Uh-oh. What he is saying applies equally well to my hometown, Victoria, BC, which is due for a major earthquake and is reliant on small businesses….

As for Louisiana, for anyone laughing at the idea that tourism is going to be back and running in New Orleans within a year, check out today’s column in the Toronto Star by Rosie DiManno, Doors never closed at this Big Easy bar. Sorry, I’m not going to quote the whole thing (did that with her column yesterday), so register already and read it online. (It’s free.) She writes about going for beers at Johnny White’s Sports Bar in the French Quarter, which survived the storm intact. The bartender, Joe Bellomy, even had enough food to weather things out, but now he’s faced with having no electricity or running water. But he has customers. Beer is $2.50, water $2. No gouging. There are customers, they talk:

Suspected corruption and the incompetence of officialdom are taken for granted here. Everywhere, people rage at the slow, disorganized response of emergency relief efforts, although — with little information filtering in — nobody knows much of what’s happening in the more severely-stricken parishes beyond New Orleans, where presumably first response efforts have been focused. And, while some remain harshly critical, there was much cheering in recent days for Mayor Ray Nagin, who tore a strip off the federal government for failing New Orleans so profoundly in its time of need.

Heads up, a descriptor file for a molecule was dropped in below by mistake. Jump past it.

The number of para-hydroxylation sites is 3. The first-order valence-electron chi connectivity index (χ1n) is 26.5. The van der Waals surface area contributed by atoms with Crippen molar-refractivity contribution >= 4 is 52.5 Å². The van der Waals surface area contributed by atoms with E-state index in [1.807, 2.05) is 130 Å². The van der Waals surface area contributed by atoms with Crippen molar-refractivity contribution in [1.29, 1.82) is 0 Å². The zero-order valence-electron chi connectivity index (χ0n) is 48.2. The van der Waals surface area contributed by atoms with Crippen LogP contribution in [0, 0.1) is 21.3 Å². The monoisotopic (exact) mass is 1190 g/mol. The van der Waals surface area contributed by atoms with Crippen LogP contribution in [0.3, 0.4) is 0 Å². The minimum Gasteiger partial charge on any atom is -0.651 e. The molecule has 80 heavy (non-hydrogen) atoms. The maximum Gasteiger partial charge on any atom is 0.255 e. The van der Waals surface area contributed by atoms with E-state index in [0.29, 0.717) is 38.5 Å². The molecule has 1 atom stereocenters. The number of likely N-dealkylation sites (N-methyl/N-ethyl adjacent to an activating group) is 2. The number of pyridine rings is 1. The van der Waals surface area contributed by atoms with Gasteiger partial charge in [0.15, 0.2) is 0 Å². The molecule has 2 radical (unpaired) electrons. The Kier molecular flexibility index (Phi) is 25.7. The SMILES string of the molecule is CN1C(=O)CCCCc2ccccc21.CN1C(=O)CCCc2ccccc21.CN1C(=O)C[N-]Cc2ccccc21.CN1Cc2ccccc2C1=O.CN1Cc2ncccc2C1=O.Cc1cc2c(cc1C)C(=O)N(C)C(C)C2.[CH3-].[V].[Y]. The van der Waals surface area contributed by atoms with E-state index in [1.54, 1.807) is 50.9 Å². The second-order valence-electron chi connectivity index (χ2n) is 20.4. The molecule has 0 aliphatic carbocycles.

“He’s got my vote,” said Bellomy.

More bitter is the reaction to Dennis Hastert, the Republican House speaker who has recommended that New Orleans just roll over, that the Crescent City rebuild from scratch and become something else entirely. Maybe something more GOP blue than sensually bluesy.

“Hastert,” snorts one tippler. “Rhymes with bastard.”


While it may seem, at first appearance, that all of New Orleans is either under water or ruinously trashed — palms and cypress trees uprooted, brick buildings crumbled, power lines downed — there are areas of the city that have survived with minimal structural damage. The French Quarter, or the vieux carré, must have been watched over by the gods and goddesses of Bacchanalia, who would not allow such an elegant and historical district — a place devoted to pleasure — to be wiped off the face of the earth.

The graceful wrought-iron balustrades have withstood Katrina’s fury. Antoines, where Oysters Rockefeller were invented, stands as solidly as before. The charm of the patio at The Court of Two Sisters — established in 1832 — is undiminished behind filigreed gates. Preservation Hall may look a shambles, but it’s always been thus, with its cement floor and worm-eaten planks for seating.